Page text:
Compare any two graphics cards:
GeForce GT 430 vs Radeon HD 6570 (OEM) 1GB
IntroThe GeForce GT 430 comes with a core clock speed of 700 MHz and a GDDR3 memory frequency of 900 MHz. It also features a 128-bit bus, and uses a 40 nm design. It is comprised of 96 SPUs, 16 Texture Address Units, and 4 Raster Operation Units.
Compare all of that to the Radeon HD 6570 (OEM) 1GB, which has GPU clock speed of 650 MHz, and 1024 MB of GDDR3 memory running at 900 MHz through a 128-bit bus. It also is made up of 480 SPUs, 24 TAUs, and 8 Raster Operation Units.
(No game benchmarks for this combination yet.)
Power Usage and Theoretical Benchmarks
Power Consumption (Max TDP)
Both cards have the exact same bandwidth, so theoretically they should have identical performance. (explain)
Texel RateThe Radeon HD 6570 (OEM) 1GB is much (more or less 39%) faster with regards to texture filtering than the GeForce GT 430. (explain)
Pixel RateIf using high levels of AA is important to you, then the Radeon HD 6570 (OEM) 1GB is the winner, and very much so. (explain)
Please note that the above 'benchmarks' are all just theoretical - the results were calculated based on the card's specifications, and real-world performance may (and probably will) vary at least a bit.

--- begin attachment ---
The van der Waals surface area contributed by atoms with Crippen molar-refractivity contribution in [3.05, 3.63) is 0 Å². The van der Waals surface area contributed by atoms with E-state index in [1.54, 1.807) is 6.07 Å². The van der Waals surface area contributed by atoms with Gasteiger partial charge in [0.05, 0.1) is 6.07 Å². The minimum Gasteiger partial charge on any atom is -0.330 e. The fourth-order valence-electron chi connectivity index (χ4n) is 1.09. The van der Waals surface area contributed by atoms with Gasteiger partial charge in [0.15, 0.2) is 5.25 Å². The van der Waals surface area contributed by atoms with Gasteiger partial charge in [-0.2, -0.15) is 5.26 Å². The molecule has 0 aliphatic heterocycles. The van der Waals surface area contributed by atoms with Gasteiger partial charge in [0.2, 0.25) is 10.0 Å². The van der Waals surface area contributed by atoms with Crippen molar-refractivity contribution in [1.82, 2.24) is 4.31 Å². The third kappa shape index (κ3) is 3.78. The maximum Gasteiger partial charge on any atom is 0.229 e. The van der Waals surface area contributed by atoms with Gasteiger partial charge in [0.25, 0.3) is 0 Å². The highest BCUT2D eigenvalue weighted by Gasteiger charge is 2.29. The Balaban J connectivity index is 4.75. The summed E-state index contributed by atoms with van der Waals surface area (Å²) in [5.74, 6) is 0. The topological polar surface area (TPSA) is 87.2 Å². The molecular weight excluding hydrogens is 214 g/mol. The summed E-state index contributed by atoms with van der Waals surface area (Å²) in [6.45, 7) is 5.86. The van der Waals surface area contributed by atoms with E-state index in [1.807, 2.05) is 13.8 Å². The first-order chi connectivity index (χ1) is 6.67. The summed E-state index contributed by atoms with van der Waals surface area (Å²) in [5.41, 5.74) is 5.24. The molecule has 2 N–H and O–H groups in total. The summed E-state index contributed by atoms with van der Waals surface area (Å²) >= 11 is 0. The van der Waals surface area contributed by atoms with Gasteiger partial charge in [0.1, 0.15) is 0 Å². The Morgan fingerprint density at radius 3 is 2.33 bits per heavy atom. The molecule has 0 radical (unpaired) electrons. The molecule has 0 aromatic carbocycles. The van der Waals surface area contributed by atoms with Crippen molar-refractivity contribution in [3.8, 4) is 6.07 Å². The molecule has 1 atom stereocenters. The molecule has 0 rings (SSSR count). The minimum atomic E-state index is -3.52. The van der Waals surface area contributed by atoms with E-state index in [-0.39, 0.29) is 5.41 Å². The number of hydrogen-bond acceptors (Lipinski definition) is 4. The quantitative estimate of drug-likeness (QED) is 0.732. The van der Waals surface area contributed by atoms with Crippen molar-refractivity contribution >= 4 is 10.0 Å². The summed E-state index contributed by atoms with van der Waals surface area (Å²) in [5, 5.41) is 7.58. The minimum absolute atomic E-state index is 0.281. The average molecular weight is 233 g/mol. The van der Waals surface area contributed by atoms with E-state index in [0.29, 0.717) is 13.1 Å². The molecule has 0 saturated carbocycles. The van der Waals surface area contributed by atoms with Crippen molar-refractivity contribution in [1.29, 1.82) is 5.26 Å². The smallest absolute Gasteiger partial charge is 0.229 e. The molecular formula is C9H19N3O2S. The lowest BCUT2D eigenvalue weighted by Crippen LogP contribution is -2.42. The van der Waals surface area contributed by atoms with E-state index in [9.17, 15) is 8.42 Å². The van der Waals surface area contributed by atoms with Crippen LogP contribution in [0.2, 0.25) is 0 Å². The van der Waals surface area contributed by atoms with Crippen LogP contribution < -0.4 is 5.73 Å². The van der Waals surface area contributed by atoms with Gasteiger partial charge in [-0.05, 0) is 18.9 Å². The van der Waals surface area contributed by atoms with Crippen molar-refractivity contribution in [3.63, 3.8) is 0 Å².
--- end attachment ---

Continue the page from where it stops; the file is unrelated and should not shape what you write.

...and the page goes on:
Price ComparisonPlease note that the price comparisons are based on search keywords, and might not be the exact same card listed on this page. We have no control over the accuracy of their search results.
Memory Bandwidth: Memory bandwidth is the maximum amount of information (counted in MB per second) that can be transported over the external memory interface within a second. It's worked out by multiplying the interface width by its memory speed. In the case of DDR memory, it must be multiplied by 2 once again. If it uses DDR5, multiply by 4 instead. The better the card's memory bandwidth, the faster the card will be in general. It especially helps with AA, High Dynamic Range and high resolutions.
Texel Rate: Texel rate is the maximum texture map elements (texels) that can be applied per second. This is calculated by multiplying the total amount of texture units of the card by the core speed of the chip. The higher the texel rate, the better the card will be at handling texture filtering (anisotropic filtering - AF). It is measured in millions of texels processed in a second.
Pixel Rate: Pixel rate is the maximum number of pixels the video card could possibly write to its local memory per second - measured in millions of pixels per second. The number is calculated by multiplying the amount of Raster Operations Pipelines by the the core speed of the card. ROPs (Raster Operations Pipelines - also called Render Output Units) are responsible for outputting the pixels (image) to the screen. The actual pixel output rate also depends on lots of other factors, most notably the memory bandwidth of the card - the lower the bandwidth is, the lower the potential to get to the maximum fill rate.